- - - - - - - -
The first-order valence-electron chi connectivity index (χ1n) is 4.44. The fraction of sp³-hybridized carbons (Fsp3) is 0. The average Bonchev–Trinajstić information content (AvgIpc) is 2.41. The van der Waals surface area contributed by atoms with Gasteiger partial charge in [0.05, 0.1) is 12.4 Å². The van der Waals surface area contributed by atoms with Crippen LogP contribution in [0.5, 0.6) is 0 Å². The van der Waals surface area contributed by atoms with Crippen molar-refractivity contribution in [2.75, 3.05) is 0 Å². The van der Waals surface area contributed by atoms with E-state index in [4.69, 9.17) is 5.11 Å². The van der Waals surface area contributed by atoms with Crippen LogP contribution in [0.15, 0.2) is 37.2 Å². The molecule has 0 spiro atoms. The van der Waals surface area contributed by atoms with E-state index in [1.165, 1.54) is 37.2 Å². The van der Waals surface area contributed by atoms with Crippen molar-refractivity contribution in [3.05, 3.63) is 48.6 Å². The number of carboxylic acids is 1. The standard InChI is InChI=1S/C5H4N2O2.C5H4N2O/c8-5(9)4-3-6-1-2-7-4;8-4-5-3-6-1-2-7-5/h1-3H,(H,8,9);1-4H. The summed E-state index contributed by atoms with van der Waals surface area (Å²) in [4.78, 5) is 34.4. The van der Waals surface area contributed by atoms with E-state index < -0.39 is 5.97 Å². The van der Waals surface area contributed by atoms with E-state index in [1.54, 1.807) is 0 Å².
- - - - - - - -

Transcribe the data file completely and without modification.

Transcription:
The first-order valence-electron chi connectivity index (χ1n) is 4.44. The fraction of sp³-hybridized carbons (Fsp3) is 0. The average Bonchev–Trinajstić information content (AvgIpc) is 2.41. The van der Waals surface area contributed by atoms with Gasteiger partial charge in [0.05, 0.1) is 12.4 Å². The van der Waals surface area contributed by atoms with Crippen LogP contribution in [0.5, 0.6) is 0 Å². The van der Waals surface area contributed by atoms with Crippen molar-refractivity contribution in [2.75, 3.05) is 0 Å². The van der Waals surface area contributed by atoms with E-state index in [4.69, 9.17) is 5.11 Å². The van der Waals surface area contributed by atoms with Crippen LogP contribution in [0.15, 0.2) is 37.2 Å². The molecule has 0 spiro atoms. The van der Waals surface area contributed by atoms with E-state index in [1.165, 1.54) is 37.2 Å². The van der Waals surface area contributed by atoms with Crippen molar-refractivity contribution in [3.05, 3.63) is 48.6 Å². The number of carboxylic acids is 1. The standard InChI is InChI=1S/C5H4N2O2.C5H4N2O/c8-5(9)4-3-6-1-2-7-4;8-4-5-3-6-1-2-7-5/h1-3H,(H,8,9);1-4H. The summed E-state index contributed by atoms with van der Waals surface area (Å²) in [4.78, 5) is 34.4. The van der Waals surface area contributed by atoms with E-state index < -0.39 is 5.97 Å². The van der Waals surface area contributed by atoms with E-state index in [1.54, 1.807) is 0 Å².